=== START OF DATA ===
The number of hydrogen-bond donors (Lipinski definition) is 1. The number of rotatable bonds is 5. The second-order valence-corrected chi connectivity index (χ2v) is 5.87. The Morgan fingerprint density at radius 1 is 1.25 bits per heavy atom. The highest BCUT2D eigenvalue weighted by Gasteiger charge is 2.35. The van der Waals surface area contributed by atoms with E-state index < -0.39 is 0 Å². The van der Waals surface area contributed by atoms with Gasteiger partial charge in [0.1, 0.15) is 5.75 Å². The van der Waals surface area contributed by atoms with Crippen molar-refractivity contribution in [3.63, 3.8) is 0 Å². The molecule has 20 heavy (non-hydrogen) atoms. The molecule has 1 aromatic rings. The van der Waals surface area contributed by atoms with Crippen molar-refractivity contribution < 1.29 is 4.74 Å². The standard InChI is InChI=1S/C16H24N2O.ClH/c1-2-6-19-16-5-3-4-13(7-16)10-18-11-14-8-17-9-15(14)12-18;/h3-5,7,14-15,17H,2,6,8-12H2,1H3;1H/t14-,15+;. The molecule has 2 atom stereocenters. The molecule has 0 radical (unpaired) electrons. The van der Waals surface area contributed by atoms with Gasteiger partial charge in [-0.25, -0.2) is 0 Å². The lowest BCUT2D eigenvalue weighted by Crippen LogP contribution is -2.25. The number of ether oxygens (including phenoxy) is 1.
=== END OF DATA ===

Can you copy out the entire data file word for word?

The number of hydrogen-bond donors (Lipinski definition) is 1. The number of rotatable bonds is 5. The second-order valence-corrected chi connectivity index (χ2v) is 5.87. The Morgan fingerprint density at radius 1 is 1.25 bits per heavy atom. The highest BCUT2D eigenvalue weighted by Gasteiger charge is 2.35. The van der Waals surface area contributed by atoms with E-state index < -0.39 is 0 Å². The van der Waals surface area contributed by atoms with Gasteiger partial charge in [0.1, 0.15) is 5.75 Å². The van der Waals surface area contributed by atoms with Crippen molar-refractivity contribution in [3.63, 3.8) is 0 Å². The molecule has 20 heavy (non-hydrogen) atoms. The molecule has 1 aromatic rings. The van der Waals surface area contributed by atoms with Crippen molar-refractivity contribution < 1.29 is 4.74 Å². The standard InChI is InChI=1S/C16H24N2O.ClH/c1-2-6-19-16-5-3-4-13(7-16)10-18-11-14-8-17-9-15(14)12-18;/h3-5,7,14-15,17H,2,6,8-12H2,1H3;1H/t14-,15+;. The molecule has 2 atom stereocenters. The molecule has 0 radical (unpaired) electrons. The van der Waals surface area contributed by atoms with Gasteiger partial charge in [-0.25, -0.2) is 0 Å². The lowest BCUT2D eigenvalue weighted by Crippen LogP contribution is -2.25. The number of ether oxygens (including phenoxy) is 1.